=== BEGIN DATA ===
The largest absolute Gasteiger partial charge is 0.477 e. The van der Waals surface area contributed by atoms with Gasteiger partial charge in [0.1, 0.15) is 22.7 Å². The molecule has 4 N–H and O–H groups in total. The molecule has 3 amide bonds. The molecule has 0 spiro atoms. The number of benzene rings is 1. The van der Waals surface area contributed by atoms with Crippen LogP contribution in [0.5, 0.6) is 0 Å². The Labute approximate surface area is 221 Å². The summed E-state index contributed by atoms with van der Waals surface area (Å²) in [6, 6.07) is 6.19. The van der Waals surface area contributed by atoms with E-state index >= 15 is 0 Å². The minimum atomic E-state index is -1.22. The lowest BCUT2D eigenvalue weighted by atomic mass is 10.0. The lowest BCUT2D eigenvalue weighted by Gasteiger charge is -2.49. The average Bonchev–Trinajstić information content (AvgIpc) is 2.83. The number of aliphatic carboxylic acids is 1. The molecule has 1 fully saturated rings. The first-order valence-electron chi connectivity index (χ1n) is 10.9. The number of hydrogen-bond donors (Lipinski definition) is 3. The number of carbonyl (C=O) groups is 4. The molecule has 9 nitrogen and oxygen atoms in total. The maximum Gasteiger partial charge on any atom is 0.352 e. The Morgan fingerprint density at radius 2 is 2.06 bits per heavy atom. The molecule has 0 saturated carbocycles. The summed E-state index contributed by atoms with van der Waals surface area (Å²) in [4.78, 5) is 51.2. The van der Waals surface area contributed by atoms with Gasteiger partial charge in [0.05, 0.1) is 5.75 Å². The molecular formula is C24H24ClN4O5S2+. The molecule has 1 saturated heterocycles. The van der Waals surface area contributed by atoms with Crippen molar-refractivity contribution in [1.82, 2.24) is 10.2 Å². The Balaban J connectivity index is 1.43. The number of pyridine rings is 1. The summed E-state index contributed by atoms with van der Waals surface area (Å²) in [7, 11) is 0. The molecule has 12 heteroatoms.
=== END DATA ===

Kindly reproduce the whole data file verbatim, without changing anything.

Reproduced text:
The largest absolute Gasteiger partial charge is 0.477 e. The van der Waals surface area contributed by atoms with Gasteiger partial charge in [0.1, 0.15) is 22.7 Å². The molecule has 4 N–H and O–H groups in total. The molecule has 3 amide bonds. The molecule has 0 spiro atoms. The number of benzene rings is 1. The van der Waals surface area contributed by atoms with Crippen LogP contribution in [0.5, 0.6) is 0 Å². The Labute approximate surface area is 221 Å². The summed E-state index contributed by atoms with van der Waals surface area (Å²) in [6, 6.07) is 6.19. The van der Waals surface area contributed by atoms with E-state index >= 15 is 0 Å². The minimum atomic E-state index is -1.22. The lowest BCUT2D eigenvalue weighted by atomic mass is 10.0. The lowest BCUT2D eigenvalue weighted by Gasteiger charge is -2.49. The average Bonchev–Trinajstić information content (AvgIpc) is 2.83. The number of aliphatic carboxylic acids is 1. The molecule has 1 fully saturated rings. The first-order valence-electron chi connectivity index (χ1n) is 10.9. The number of hydrogen-bond donors (Lipinski definition) is 3. The number of carbonyl (C=O) groups is 4. The molecule has 9 nitrogen and oxygen atoms in total. The maximum Gasteiger partial charge on any atom is 0.352 e. The Morgan fingerprint density at radius 2 is 2.06 bits per heavy atom. The molecule has 0 saturated carbocycles. The summed E-state index contributed by atoms with van der Waals surface area (Å²) in [4.78, 5) is 51.2. The van der Waals surface area contributed by atoms with Gasteiger partial charge in [0.05, 0.1) is 5.75 Å². The molecular formula is C24H24ClN4O5S2+. The molecule has 1 saturated heterocycles. The van der Waals surface area contributed by atoms with Crippen molar-refractivity contribution in [1.82, 2.24) is 10.2 Å². The Balaban J connectivity index is 1.43. The number of pyridine rings is 1. The summed E-state index contributed by atoms with van der Waals surface area (Å²) in [7, 11) is 0. The molecule has 12 heteroatoms.